Will Increasing Regulatory Scrutiny Reduce Bitcoin’s Criminal Uses and Encourage Adoption?
In the past, the public has largely viewed cryptocurrencies – and Bitcoin in particular – as tools widely used by criminals that provide them with unfettered anonymity while they facilitate nefarious transactions on the dark web. Although the public’s perception of BTC and other digital currencies may have been altered slightly after the 2017 bull run that sucked new participants into the markets, the stigma still remains.
Despite this, increasing regulatory scrutiny may begin reducing the amount of illicit transactions that cryptocurrencies facilitate, and increasing regulatory requirements for exchanges may nullify their use as money laundering tools.
Dark Web Bitcoin (BTC) Purchases Continue to Grow Steadily
Over the past several years, Bitcoin has been the currency of choice for those looking to make purchases on the dark web, and many critics of the cryptocurrency incessantly claim that without the dark web, BTC would lose the majority of its utility.
Although the massive progress the industry has made over the past several years certainly serves as a testament to the fact that cryptocurrencies have far more and greater use-cases than simply making anonymous purchases, those looking to make purchases on the dark and unregulated recesses of the internet are still relying heavily on Bitcoin.
Nathaniel Popper, a New York Times journalist, recently conducted and compiled research on the scale of Bitcoin’s dark web use, and explained in a recent thread of tweets that despite several promising use-cases for BTC and other cryptos, nefarious transactions are still a large driving factor behind their adoption.
“But there are things to worry about. While online payments using Bitcoin declined last year, Bitcoin purchases on the dark net grew steadily, according to data pulled together for us by Chainalysis. Transactions related to theft and hacking grew even faster,” Popper explained, referencing a chart that shows the significant amount of money being sent to dark net markets each month.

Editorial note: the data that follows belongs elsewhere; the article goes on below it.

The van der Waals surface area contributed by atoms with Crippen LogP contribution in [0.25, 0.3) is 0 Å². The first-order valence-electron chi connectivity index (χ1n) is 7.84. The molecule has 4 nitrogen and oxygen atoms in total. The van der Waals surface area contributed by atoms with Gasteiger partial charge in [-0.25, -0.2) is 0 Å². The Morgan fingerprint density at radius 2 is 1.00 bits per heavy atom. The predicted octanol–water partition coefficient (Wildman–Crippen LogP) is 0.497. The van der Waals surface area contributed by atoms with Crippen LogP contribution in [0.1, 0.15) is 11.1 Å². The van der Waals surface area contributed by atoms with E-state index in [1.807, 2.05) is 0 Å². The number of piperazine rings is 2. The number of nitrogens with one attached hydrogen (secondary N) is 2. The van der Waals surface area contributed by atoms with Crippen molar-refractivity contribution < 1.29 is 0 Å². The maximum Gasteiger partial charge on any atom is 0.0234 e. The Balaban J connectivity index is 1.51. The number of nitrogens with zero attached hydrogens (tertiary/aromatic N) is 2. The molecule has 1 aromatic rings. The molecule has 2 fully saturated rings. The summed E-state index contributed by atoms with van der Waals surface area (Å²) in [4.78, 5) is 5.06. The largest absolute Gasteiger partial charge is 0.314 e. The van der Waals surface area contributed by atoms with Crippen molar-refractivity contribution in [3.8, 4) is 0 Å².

But there are things to worry about. While online payments using Bitcoin declined last year, Bitcoin purchases on the dark net grew steadily, according to data pulled together for us by Chainalysis. Transactions related to theft and hacking grew even faster. pic.twitter.com/jaqtUJYz2w
— Nathaniel Popper (@nathanielpopper) April 23, 2019
Could Increasing Regulatory Scrutiny Shift These Transactions to Legal Markets?
Until recently, most major online marketplaces have offered users services like PayPal to facilitate transactions, but as Bitcoin’s userbase continues to grow, it is highly likely that more sites will begin accepting it as a form of payment – as the transactions are rapid and it would eliminate the expensive fees and operational costs associated with accepting credit cards.
Increasing regulatory scrutiny of the nascent markets may help drive adoption, as these marketplaces may grow more apt to accept crypto if the stigma surrounding its status as a tool for criminal is removed.
Just today, New York announced its first conviction for money laundering using cryptocurrency, convicting two male defendants for laundering nearly $3 million in sales of controlled substances over the internet. The two men pled guilty to the charges and are now facing up to 7.5 years of jail time.
It is highly likely that cases like this one will become common place as states and federal governments begin cracking down on illicit activity involving cryptocurrency, which will slowly but surely remove the negative stigma surrounding the bourgeoning technology, and will make large consumer-based corporations more hastened to accept it as a form of payment.
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